• Your audience needs to get used to you.   I recently presented my medical startup to a group of 20 angel investors in the midwest.  I have a mutt of an accent, having lived half my life in England and half on the West Coast. I lead off the pitch with a story about my dentist.  It honestly wasn’t my best delivery and the story ran a bit long.  But by the end of my story, the audience was used to a half-Limey with a weird accent and was fully absorbed (and told us afterwards they wanted to proceed with us).  Telling a story upfront allows the audience to “settle in” and get used to your individual characteristics (voice, haircut, mismatched socks) by the time you get to the meat and potatoes of your presentation.
  • People pay attention to different things.  I’ve always been amazed at the questions I get after presentations.  I often have to bite my tongue when my instinct is to say “were ya listening at all?”  The truth is, people listen in different ways, and listen for different things.  Some fully engage and “get” everything.  Others are still thinking about their previous meeting, what they said on last night’s first date, or how long it is until dinner.  When talking to any sort of group, the goal is to capture as many people as possible, and explaining ideas in different ways and at different levels of abstraction can help achieve that goal.  Someone only half-listening will be able to follow a story much better than a complex scientific explanation.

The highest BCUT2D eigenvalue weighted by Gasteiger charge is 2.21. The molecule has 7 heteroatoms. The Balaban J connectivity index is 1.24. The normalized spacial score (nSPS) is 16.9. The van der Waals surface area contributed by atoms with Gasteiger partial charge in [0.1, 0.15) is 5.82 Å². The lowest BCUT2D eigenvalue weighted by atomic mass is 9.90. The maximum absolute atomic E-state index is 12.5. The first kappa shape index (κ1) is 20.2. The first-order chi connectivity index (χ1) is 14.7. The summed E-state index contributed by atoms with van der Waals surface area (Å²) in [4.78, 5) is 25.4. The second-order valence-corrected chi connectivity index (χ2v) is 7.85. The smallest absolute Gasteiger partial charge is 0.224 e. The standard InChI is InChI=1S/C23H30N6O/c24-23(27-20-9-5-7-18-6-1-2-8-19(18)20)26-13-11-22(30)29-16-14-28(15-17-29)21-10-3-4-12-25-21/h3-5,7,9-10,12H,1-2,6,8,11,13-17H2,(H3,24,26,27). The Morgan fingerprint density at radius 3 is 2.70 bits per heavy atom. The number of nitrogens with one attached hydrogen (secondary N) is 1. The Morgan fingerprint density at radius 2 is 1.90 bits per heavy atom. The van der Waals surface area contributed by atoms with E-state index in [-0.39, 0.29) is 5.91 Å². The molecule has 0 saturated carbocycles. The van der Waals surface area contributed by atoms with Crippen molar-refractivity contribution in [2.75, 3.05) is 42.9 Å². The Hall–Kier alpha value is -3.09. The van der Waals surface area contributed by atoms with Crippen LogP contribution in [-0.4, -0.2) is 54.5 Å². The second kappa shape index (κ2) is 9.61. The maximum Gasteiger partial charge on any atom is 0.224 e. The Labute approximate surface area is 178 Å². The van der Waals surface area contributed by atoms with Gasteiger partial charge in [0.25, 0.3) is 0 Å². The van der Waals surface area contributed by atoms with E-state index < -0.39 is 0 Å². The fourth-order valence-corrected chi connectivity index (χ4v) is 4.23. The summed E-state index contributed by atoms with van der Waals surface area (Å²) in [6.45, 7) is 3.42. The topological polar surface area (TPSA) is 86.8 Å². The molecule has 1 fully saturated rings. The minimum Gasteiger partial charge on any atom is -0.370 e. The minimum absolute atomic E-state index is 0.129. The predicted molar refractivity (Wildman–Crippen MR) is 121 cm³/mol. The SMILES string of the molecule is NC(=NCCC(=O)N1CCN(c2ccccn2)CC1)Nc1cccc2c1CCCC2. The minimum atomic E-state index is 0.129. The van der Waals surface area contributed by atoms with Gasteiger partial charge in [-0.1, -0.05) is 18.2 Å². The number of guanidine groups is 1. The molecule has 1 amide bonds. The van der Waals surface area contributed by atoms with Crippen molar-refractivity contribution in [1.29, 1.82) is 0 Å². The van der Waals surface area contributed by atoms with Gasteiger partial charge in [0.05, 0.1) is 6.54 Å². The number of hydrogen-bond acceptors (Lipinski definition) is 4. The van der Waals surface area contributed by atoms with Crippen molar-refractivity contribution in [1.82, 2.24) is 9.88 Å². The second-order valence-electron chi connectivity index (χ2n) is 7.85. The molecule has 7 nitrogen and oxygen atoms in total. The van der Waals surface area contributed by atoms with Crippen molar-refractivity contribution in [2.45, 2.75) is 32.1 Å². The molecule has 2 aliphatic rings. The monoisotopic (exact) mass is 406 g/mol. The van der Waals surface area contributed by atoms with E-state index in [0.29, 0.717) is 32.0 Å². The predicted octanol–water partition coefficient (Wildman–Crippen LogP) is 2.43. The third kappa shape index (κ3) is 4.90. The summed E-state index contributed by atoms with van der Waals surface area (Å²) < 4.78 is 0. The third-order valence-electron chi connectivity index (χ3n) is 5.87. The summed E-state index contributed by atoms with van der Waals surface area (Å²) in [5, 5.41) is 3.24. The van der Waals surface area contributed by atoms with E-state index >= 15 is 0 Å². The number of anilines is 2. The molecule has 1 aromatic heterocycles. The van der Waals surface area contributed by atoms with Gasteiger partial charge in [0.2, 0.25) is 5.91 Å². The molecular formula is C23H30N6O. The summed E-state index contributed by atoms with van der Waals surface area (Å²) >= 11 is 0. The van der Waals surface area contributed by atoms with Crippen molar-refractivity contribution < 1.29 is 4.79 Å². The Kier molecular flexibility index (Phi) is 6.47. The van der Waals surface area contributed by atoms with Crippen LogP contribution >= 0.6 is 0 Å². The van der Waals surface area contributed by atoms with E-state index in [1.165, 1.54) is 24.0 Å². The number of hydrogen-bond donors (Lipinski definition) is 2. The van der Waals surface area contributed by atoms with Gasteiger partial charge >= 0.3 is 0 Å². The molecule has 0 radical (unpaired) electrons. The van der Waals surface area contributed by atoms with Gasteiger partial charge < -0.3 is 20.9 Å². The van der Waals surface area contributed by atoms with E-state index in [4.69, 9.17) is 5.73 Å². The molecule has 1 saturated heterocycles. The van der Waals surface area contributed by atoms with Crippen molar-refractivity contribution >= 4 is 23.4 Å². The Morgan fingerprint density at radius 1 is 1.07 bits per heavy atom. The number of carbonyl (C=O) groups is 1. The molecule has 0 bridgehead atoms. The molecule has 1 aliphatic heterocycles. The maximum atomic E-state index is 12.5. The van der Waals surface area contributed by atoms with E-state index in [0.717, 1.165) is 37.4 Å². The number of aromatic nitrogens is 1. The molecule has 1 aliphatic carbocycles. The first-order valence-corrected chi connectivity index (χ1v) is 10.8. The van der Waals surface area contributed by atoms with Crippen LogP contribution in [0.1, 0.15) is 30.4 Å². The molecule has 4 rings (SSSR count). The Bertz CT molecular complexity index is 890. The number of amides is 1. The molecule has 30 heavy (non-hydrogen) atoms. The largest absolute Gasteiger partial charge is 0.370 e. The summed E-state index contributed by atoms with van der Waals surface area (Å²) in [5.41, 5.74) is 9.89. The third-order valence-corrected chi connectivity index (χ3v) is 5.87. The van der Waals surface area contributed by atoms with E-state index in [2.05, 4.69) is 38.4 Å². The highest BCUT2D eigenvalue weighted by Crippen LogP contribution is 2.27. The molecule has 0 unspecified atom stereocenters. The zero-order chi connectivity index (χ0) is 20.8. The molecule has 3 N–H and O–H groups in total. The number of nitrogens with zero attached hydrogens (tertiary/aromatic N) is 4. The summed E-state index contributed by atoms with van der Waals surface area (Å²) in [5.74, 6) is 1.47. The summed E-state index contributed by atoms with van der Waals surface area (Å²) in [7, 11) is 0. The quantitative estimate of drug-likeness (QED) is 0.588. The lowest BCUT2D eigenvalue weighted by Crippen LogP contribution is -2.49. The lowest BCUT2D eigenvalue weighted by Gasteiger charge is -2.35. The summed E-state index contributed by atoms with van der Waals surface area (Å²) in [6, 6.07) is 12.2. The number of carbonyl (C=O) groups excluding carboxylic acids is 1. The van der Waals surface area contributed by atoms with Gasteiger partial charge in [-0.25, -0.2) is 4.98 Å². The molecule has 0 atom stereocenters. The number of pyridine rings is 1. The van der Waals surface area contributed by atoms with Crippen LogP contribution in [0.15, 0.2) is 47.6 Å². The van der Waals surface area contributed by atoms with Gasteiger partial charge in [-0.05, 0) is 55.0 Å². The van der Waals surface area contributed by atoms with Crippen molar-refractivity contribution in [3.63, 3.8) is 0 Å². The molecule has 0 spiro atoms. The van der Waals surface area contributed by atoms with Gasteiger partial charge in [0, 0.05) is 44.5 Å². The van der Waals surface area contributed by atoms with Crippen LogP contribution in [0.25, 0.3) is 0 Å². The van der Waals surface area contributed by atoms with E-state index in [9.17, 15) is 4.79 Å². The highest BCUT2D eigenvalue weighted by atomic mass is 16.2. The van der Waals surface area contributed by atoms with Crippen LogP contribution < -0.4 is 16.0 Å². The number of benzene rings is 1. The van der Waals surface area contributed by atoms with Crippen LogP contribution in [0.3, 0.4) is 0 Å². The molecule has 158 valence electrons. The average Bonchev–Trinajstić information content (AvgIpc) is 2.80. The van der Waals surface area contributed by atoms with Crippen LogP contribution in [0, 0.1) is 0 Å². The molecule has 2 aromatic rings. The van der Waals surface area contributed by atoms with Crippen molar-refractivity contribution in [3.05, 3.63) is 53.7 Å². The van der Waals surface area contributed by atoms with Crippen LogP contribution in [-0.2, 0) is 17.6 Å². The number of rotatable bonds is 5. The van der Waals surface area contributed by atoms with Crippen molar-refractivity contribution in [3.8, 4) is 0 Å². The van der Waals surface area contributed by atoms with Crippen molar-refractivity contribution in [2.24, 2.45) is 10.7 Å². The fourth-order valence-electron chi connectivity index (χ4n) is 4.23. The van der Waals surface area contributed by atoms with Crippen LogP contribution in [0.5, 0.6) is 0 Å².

What the Story Should and Should Not Capture

The story should be short, simple, and very high level.  Describe your business or idea in one sentence.  And then build a story around that and that alone. In the iPhone app example above, the story involved the restaurant owner and a customer who walked into the restaurant.  The speaker even gave them names.  (Not necessary, but sometimes useful).  The story provided a single use case.  In other words, only one example.

Personal stories are the best, because they introduce you as well as the idea you are conveying.  But only tell personal stories if they’re authentic and believable.  Don’t make up a story about you if it’s not plausibly true.   

And finally, stories don’t need to capture every nuance.  They likely would not hold up to scientific scrutiny and they’re not always 100% perfect analogies.  They don’t need to be – they’re just stories meant to introduce the subject to people unfamiliar with it.   Don’t over-think things, but do try to capture the essence of the idea with your story.

You’ve made it to the end of this long post.  If you made it this far…

… it was probably in part because of the stories.  By my count, there were 7 or 8 stories and personal tidbits.  I tried to start with a story, introduce different sections with stories, and throw in some anecdotes when things started getting dry.  If you got this far, it hopefully shows that storytelling really does work!